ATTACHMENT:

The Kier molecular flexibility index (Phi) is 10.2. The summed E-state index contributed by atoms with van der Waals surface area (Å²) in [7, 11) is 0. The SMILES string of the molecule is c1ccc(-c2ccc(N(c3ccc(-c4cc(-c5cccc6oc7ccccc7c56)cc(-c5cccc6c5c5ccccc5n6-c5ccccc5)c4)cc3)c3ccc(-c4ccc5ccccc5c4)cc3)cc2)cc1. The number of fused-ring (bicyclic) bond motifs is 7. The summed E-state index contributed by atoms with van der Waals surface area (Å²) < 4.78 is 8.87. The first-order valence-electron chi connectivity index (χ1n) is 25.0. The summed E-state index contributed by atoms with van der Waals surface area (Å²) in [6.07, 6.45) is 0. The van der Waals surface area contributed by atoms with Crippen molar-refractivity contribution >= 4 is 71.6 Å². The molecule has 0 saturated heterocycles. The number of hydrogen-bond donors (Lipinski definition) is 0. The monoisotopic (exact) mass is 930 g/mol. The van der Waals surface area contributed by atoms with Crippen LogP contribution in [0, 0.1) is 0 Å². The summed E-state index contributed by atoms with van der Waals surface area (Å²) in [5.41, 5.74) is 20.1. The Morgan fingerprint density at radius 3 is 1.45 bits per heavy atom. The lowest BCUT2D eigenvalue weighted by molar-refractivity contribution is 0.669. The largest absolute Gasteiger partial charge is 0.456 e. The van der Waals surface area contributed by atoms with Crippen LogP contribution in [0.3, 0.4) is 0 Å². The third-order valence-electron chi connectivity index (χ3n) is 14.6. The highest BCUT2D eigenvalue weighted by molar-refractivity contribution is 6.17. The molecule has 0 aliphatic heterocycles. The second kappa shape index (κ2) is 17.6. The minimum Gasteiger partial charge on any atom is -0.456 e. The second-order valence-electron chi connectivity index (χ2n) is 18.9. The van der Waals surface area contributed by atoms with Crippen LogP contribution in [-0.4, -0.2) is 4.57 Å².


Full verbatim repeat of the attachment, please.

The Kier molecular flexibility index (Phi) is 10.2. The summed E-state index contributed by atoms with van der Waals surface area (Å²) in [7, 11) is 0. The SMILES string of the molecule is c1ccc(-c2ccc(N(c3ccc(-c4cc(-c5cccc6oc7ccccc7c56)cc(-c5cccc6c5c5ccccc5n6-c5ccccc5)c4)cc3)c3ccc(-c4ccc5ccccc5c4)cc3)cc2)cc1. The number of fused-ring (bicyclic) bond motifs is 7. The summed E-state index contributed by atoms with van der Waals surface area (Å²) < 4.78 is 8.87. The first-order valence-electron chi connectivity index (χ1n) is 25.0. The summed E-state index contributed by atoms with van der Waals surface area (Å²) in [6.07, 6.45) is 0. The van der Waals surface area contributed by atoms with Crippen molar-refractivity contribution >= 4 is 71.6 Å². The molecule has 0 saturated heterocycles. The number of hydrogen-bond donors (Lipinski definition) is 0. The monoisotopic (exact) mass is 930 g/mol. The van der Waals surface area contributed by atoms with Crippen LogP contribution in [0, 0.1) is 0 Å². The summed E-state index contributed by atoms with van der Waals surface area (Å²) in [5.41, 5.74) is 20.1. The Morgan fingerprint density at radius 3 is 1.45 bits per heavy atom. The lowest BCUT2D eigenvalue weighted by molar-refractivity contribution is 0.669. The largest absolute Gasteiger partial charge is 0.456 e. The van der Waals surface area contributed by atoms with Crippen LogP contribution in [0.3, 0.4) is 0 Å². The third-order valence-electron chi connectivity index (χ3n) is 14.6. The highest BCUT2D eigenvalue weighted by molar-refractivity contribution is 6.17. The molecule has 0 aliphatic heterocycles. The second kappa shape index (κ2) is 17.6. The minimum Gasteiger partial charge on any atom is -0.456 e. The second-order valence-electron chi connectivity index (χ2n) is 18.9. The van der Waals surface area contributed by atoms with Crippen LogP contribution in [-0.4, -0.2) is 4.57 Å².